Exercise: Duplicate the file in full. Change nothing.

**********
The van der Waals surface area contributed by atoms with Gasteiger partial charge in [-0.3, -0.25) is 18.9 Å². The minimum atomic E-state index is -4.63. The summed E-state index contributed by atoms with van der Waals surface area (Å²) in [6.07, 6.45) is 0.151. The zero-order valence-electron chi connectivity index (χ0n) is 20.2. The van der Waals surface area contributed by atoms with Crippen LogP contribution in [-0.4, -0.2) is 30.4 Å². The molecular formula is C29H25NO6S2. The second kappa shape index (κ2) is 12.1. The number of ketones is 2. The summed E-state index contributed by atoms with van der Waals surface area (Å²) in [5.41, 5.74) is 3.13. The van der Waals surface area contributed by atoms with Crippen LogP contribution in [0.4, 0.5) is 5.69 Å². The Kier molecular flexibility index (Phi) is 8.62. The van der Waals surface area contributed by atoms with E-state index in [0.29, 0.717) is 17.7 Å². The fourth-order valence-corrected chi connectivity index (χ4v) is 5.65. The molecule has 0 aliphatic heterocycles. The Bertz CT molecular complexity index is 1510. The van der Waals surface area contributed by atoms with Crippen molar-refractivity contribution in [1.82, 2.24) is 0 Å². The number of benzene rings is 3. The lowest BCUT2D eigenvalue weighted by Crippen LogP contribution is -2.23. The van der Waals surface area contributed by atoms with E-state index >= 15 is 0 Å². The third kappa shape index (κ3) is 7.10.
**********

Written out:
The van der Waals surface area contributed by atoms with Gasteiger partial charge in [-0.3, -0.25) is 18.9 Å². The minimum atomic E-state index is -4.63. The summed E-state index contributed by atoms with van der Waals surface area (Å²) in [6.07, 6.45) is 0.151. The zero-order valence-electron chi connectivity index (χ0n) is 20.2. The van der Waals surface area contributed by atoms with Crippen LogP contribution in [-0.4, -0.2) is 30.4 Å². The molecular formula is C29H25NO6S2. The second kappa shape index (κ2) is 12.1. The number of ketones is 2. The summed E-state index contributed by atoms with van der Waals surface area (Å²) in [5.41, 5.74) is 3.13. The van der Waals surface area contributed by atoms with Crippen LogP contribution in [0.4, 0.5) is 5.69 Å². The Kier molecular flexibility index (Phi) is 8.62. The van der Waals surface area contributed by atoms with E-state index in [0.29, 0.717) is 17.7 Å². The fourth-order valence-corrected chi connectivity index (χ4v) is 5.65. The molecule has 0 aliphatic heterocycles. The Bertz CT molecular complexity index is 1510. The van der Waals surface area contributed by atoms with Crippen molar-refractivity contribution in [1.82, 2.24) is 0 Å². The number of benzene rings is 3. The lowest BCUT2D eigenvalue weighted by Crippen LogP contribution is -2.23. The van der Waals surface area contributed by atoms with E-state index >= 15 is 0 Å². The third kappa shape index (κ3) is 7.10.